European Commission President Ursula von der Leyen and European Council President Charles Michel have announced they will visit Turkey on April 6, amid tensions over Ankara’s crackdown on the Peoples’ Democratic Party (HDP).
The trip to Turkey, where the two EU leaders are set to meet with President Recep Tayyip Erdogan, was announced by the Commission’s spokesperson via Twitter on Monday afternoon.
Michel had previously touted such a trip after an EU summit on March 25, where bloc leaders had focused on how to improve bilateral relations with Turkey in the wake of its crackdown on the HDP, as well an ongoing dispute over Ankara’s relations with Greece.
The EU and Turkey clashed earlier in March over the Turkish government’s attempts to ban the HDP for its alleged ties to PKK fighters, decrying it as being a violation of “the rights of millions of voters.” Ankara rejected the criticism, telling other nations to “respect” its domestic “judicial process.”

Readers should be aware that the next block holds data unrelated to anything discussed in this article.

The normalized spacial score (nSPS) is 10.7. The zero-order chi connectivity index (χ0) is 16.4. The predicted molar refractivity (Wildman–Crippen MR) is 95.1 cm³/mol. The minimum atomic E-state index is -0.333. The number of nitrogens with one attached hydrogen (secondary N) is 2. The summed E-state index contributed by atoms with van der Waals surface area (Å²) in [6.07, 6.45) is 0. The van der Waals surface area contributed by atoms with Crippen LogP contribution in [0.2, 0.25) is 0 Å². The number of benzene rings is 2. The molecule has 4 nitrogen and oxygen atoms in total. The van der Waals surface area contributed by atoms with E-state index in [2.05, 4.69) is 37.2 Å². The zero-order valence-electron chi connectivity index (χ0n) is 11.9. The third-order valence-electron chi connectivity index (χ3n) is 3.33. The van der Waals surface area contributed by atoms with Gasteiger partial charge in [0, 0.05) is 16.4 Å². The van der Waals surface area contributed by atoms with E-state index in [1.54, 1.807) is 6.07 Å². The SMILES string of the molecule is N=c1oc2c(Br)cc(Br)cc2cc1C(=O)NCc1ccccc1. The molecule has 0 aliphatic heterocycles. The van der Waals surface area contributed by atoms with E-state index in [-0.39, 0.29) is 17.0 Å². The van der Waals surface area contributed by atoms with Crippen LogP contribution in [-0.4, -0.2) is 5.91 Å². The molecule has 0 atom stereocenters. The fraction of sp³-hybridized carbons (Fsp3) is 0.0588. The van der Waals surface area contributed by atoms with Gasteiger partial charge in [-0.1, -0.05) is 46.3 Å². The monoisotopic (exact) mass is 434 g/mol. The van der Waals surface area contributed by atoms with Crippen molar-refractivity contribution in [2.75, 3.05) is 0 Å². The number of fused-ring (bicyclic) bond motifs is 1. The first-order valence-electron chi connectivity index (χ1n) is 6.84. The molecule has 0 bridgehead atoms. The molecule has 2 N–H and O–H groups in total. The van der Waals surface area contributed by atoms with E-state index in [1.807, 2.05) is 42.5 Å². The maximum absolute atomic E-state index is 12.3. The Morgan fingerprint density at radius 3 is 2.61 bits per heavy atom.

Relations between Brussels and Turkey are also strained over the latter’s long-standing dispute with Greece, centering around Cyprus and the Eastern Mediterranean region, over which both parties claim territorial rights. The ongoing maritime disagreement has impacted the EU’s migration policy, as Turkey has ceased to abide by a deal with the bloc by refusing to accept the return of migrants from crowded camps in Greece.
These issues are expected to be discussed during the April visit, following a virtual summit between the bloc and Turkey last week, with EU leaders optimistic about re-engaging in high-level discussions with Turkish officials, and Ankara hoping to improve relations with the bloc through renegotiating its migrant agreement with European nations.
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